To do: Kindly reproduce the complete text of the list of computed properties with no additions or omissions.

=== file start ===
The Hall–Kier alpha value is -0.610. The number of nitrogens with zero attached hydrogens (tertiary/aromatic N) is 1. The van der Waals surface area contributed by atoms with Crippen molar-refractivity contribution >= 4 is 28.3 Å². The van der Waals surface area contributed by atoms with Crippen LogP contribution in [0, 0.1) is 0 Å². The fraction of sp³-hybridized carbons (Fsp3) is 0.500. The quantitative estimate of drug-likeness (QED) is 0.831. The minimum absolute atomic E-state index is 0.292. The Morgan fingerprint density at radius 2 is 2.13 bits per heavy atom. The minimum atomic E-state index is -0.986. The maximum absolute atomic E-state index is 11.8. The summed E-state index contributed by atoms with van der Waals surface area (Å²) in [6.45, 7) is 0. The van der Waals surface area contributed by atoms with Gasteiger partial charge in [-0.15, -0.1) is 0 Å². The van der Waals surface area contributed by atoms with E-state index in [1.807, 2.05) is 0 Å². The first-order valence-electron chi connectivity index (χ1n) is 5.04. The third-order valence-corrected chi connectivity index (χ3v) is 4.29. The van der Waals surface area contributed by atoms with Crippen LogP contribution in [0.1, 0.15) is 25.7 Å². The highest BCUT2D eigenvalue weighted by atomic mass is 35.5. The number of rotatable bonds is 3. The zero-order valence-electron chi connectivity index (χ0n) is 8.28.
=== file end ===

The Hall–Kier alpha value is -0.610. The number of nitrogens with zero attached hydrogens (tertiary/aromatic N) is 1. The van der Waals surface area contributed by atoms with Crippen molar-refractivity contribution >= 4 is 28.3 Å². The van der Waals surface area contributed by atoms with Crippen LogP contribution in [0, 0.1) is 0 Å². The fraction of sp³-hybridized carbons (Fsp3) is 0.500. The quantitative estimate of drug-likeness (QED) is 0.831. The minimum absolute atomic E-state index is 0.292. The Morgan fingerprint density at radius 2 is 2.13 bits per heavy atom. The minimum atomic E-state index is -0.986. The maximum absolute atomic E-state index is 11.8. The summed E-state index contributed by atoms with van der Waals surface area (Å²) in [6.45, 7) is 0. The van der Waals surface area contributed by atoms with Gasteiger partial charge in [-0.15, -0.1) is 0 Å². The van der Waals surface area contributed by atoms with E-state index in [1.807, 2.05) is 0 Å². The first-order valence-electron chi connectivity index (χ1n) is 5.04. The third-order valence-corrected chi connectivity index (χ3v) is 4.29. The van der Waals surface area contributed by atoms with Crippen LogP contribution in [0.1, 0.15) is 25.7 Å². The highest BCUT2D eigenvalue weighted by atomic mass is 35.5. The number of rotatable bonds is 3. The zero-order valence-electron chi connectivity index (χ0n) is 8.28.